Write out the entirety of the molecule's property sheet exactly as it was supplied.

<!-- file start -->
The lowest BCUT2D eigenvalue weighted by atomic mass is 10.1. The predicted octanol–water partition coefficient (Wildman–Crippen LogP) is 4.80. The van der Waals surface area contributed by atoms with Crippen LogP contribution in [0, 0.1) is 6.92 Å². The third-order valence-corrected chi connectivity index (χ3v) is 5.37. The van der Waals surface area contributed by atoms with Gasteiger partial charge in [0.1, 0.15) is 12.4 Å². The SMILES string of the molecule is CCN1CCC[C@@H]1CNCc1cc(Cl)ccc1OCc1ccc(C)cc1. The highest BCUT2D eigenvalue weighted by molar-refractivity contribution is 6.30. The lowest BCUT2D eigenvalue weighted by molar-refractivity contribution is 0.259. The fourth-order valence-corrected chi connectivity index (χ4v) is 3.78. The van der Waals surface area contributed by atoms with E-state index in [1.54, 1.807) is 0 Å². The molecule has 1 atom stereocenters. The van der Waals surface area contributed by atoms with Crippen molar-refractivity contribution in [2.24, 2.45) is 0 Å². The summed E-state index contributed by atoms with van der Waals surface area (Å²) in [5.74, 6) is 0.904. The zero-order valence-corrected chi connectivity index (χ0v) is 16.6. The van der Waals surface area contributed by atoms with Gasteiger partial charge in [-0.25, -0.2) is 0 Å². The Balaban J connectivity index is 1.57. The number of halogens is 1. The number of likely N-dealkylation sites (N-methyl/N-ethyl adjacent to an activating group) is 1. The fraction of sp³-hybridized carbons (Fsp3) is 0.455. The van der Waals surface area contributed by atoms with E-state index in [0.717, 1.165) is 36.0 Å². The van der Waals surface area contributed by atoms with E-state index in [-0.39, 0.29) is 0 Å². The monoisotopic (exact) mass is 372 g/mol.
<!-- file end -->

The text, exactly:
The lowest BCUT2D eigenvalue weighted by atomic mass is 10.1. The predicted octanol–water partition coefficient (Wildman–Crippen LogP) is 4.80. The van der Waals surface area contributed by atoms with Crippen LogP contribution in [0, 0.1) is 6.92 Å². The third-order valence-corrected chi connectivity index (χ3v) is 5.37. The van der Waals surface area contributed by atoms with Gasteiger partial charge in [0.1, 0.15) is 12.4 Å². The SMILES string of the molecule is CCN1CCC[C@@H]1CNCc1cc(Cl)ccc1OCc1ccc(C)cc1. The highest BCUT2D eigenvalue weighted by molar-refractivity contribution is 6.30. The lowest BCUT2D eigenvalue weighted by molar-refractivity contribution is 0.259. The fourth-order valence-corrected chi connectivity index (χ4v) is 3.78. The van der Waals surface area contributed by atoms with E-state index in [1.54, 1.807) is 0 Å². The molecule has 1 atom stereocenters. The van der Waals surface area contributed by atoms with Crippen molar-refractivity contribution in [2.24, 2.45) is 0 Å². The summed E-state index contributed by atoms with van der Waals surface area (Å²) in [5.74, 6) is 0.904. The zero-order valence-corrected chi connectivity index (χ0v) is 16.6. The van der Waals surface area contributed by atoms with Gasteiger partial charge in [-0.25, -0.2) is 0 Å². The Balaban J connectivity index is 1.57. The number of halogens is 1. The number of likely N-dealkylation sites (N-methyl/N-ethyl adjacent to an activating group) is 1. The fraction of sp³-hybridized carbons (Fsp3) is 0.455. The van der Waals surface area contributed by atoms with E-state index in [0.717, 1.165) is 36.0 Å². The van der Waals surface area contributed by atoms with E-state index in [-0.39, 0.29) is 0 Å². The monoisotopic (exact) mass is 372 g/mol.